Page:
Lead oxides. The 16th-century Black Dragon experiment yields lead (II) oxide, the yellowest. (Andrew Lambert/Photo Researchers, Inc.)
I am a historian by training rather than a chemist, but right now I feel like a bit of both. Garbed in white lab coat, vinyl gloves, and goggles, I peer into the fume cupboard, where a Bunsen burner is heating a glass flask containing lead acetate. So far, so good: the white crystals have transformed into a blackish powder, and at the far end of a condensing tube a receiver has filled with thick, white smoke, exactly as described in my instructions. Not bad, given that this experiment has been pulled from a book more than 400 years old.
This might just be another day in the lab at the Department of Chemistry at Cambridge University—except for the BBC film crew recording my every move and the fact that my real background is in reading medieval manuscripts.
Under the expert supervision of chemist Peter Wothers, I have been trying to recreate some of the remarkable phenomena described in medieval alchemical treatises. The alchemists I study had ambitious goals: among them, the creation of the philosophers’ stone, capable of transmuting base metals into gold and silver; and medicinal elixirs for prolonging human life. Although their efforts failed to produce gold, many of the practical processes they describe can be deciphered and even replicated: from distilling acetates to manufacturing mineral acids.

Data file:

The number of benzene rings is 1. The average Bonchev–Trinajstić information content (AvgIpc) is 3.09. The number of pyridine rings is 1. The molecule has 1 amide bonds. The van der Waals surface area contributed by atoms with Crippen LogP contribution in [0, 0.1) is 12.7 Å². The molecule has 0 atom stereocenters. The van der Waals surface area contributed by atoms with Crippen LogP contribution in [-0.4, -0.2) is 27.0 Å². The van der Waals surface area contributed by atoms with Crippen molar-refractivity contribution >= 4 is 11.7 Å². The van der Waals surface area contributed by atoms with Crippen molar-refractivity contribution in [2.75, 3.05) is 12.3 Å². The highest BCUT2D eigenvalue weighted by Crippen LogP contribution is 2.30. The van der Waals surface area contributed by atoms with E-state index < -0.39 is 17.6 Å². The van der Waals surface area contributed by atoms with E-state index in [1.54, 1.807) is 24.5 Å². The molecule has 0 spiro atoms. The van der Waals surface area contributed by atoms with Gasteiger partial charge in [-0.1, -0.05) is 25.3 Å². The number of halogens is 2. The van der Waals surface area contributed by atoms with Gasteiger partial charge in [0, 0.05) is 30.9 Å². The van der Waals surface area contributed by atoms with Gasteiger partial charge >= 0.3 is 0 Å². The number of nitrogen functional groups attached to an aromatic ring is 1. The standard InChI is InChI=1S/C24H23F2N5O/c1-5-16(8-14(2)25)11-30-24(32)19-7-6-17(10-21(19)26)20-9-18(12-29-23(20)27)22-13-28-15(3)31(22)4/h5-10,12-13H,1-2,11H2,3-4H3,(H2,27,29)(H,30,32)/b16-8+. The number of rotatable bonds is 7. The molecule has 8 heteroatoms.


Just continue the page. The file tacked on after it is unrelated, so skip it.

I am not the first to try this: historians of science have long been intrigued by the possibility of recreating past experiments and technologies. Following historical recipes and experimental instructions can help plug gaps in our knowledge of the past by recovering details of materials and techniques that were never recorded in writing because that knowledge was simply taken for granted in its own time. The results can make us question some of our assumptions about the “impossibility” or “irrationality” of past science.
Alchemical recipes present particular problems for reenactment because the recipe makers often deliberately disguised the identity of their essential ingredients and processes. Sometimes the only way to test my interpretation of these recipes is to try to repeat them. Since first entering the lab in the summer of 2011, I have been trying to do just that.
In my first laboratory recreation I attempted to trace a mysterious ingredient referred to in alchemical texts as “sericon.” English alchemist George Ripley described this metallic body in the Marrow of Alchemy (1476). Other clues suggest that Ripley’s sericon was in fact a lead compound, dissolved in distilled vinegar to make a white gum—a substance modern chemists would equate to sugar of lead, or lead acetate. However, historians have to be careful with matching old and new terms too closely. “Lead acetate” would have meant as little to Ripley as “sericon” would to a present-day chemist. So rather than ordering pure lead acetate from a catalog, I’ve been studying how to make it the old-fashioned way, following Ripley’s instructions. Even then, my homemade sericon will likely differ from Ripley’s lead in exact composition and purity, which might affect my experimental reenactments.